Non-Biological Origin of Petroleum?

Another one from the memory banks. A few years ago, I read about a chenist/physicist? -Dr. Thomas Gold, who had a theory that oil is not of biological origin. Instead, he prposed that hydrogen and carbon combine in the high pressure found deep in the earth, to for crude oil. This says in effect-don’t worry about depleting our oil resrves-there’s more on the way!
Obviously, if he’s right, we have nothing to worry about. An experiment was done to test his theories-it was to drill into igneous rock (granite in Sweden). Last I heard, they ran out of money-but did find traces of oil - where it should’nt be!
Has this theory been disproved? If it is true, should we worry about conserving oil?

Nothing ever came of Dr. Gold’s oil well; they drilled but came up dry. I’d have to say that he was wrong.

Haven’t heard much from Thomas Gold since the mid-80’s, when they drilled an expensive test of his theory of abiogenic genesis of methane. They drilled a paleo fracture zone associated with an ancient meteor impact with the earth in the hopes that they would be able to exploit the anticipated permeability of the fracture zone to test for hydrocarbons w/o having to actually drill all the way through the mantle. As I vaguely remember it, they encountered some mud log “shows”, which is to say their analysis of materials returned from the drill hole showed some weak evidence of hydrocarbons. Mud logs are notorious for false indications of potential hydrocarbon reservoirs (see my quote at the Teeming Millions Home Page - ); they are subject to contamination by the efforts made to drill the well.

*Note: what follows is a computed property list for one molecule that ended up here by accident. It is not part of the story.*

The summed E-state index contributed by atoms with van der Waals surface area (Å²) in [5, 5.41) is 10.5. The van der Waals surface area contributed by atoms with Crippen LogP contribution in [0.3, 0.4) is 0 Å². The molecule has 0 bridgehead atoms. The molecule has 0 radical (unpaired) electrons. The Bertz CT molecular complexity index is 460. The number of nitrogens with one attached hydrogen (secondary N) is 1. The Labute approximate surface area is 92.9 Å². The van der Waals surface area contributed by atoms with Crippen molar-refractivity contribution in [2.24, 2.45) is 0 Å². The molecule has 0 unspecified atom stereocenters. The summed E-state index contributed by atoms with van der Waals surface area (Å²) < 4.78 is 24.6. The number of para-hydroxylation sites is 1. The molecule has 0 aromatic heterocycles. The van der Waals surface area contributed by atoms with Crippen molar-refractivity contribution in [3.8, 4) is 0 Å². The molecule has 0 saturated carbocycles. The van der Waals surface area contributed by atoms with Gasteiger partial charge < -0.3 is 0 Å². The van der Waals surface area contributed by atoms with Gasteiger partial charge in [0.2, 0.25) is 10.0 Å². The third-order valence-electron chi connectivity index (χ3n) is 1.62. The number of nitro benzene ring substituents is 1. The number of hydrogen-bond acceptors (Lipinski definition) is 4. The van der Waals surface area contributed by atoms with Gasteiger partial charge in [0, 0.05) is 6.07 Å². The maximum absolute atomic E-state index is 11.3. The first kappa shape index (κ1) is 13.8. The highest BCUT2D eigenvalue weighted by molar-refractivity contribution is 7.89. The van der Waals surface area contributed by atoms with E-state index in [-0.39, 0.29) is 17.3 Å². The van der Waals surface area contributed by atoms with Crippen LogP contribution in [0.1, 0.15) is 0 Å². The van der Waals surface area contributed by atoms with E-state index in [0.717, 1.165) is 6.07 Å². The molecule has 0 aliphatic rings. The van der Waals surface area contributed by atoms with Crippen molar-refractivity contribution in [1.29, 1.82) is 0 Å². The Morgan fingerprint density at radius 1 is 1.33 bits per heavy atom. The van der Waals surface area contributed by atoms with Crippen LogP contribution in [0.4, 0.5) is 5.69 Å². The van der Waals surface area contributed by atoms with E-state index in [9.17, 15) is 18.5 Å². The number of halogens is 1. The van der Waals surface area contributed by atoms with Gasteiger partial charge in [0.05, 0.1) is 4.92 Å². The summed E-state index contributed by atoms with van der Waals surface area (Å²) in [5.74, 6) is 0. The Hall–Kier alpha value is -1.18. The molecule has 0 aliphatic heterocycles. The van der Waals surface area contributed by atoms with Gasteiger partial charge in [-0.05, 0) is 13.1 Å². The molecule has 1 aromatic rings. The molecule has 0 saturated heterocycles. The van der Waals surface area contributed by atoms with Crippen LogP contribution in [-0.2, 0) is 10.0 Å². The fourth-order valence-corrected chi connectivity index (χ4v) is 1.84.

So, they really got nothing to write home about. Serious explorationists have voiced little argument w/Gold’s hypothesis but it is unproven and will likely remain so in today’s energy market. Be aware that Gold never (as far as I ever knew) contested the biogenic origin of the hydrocarbon reserves upon which we now draw for energy. He simply proposed an alternate source for gas (not oil). He may be right, but until gas gets up to $8/mcf (currently ~$2.70; I’m talking natural gas - not what you pay at the pump). Whose going to find it profitable to fund him in drilling $50-$100 million dollar wells when we can still find the stuff a lot cheaper ($200,000 - $400,000 wells)?

I’m tired and it’s late (that sounds so much like the meterologist on the radio - “partly cloudy, hot & humid”), so I’m not tonight going to tackle the costs of development & production which include strange stuff for my gulf coast engineers - like how do you contain magma flow downhole (perish it should be uphole)?

There’s something disturbing about the implied simplicity of the energy business in my earlier post. It ain’t quite that simple.


I do remember reading an article a few years ago about this topic. Science, Popular Science, or the Washington Post’s Monday science synopsis page. Sorry I can’t be more specific but those might be the sites to search for more info. But, I do remember the statement by whoever was the author that hydrocarbon reserves were NOT fossil fuels. For whatever it is worth; there’s something in the literature about this.

To whom it may concern:

Check out the following link from ScienceDaily; it’s only a few days old.
Apparently, Gold has received at least some degree of vindication: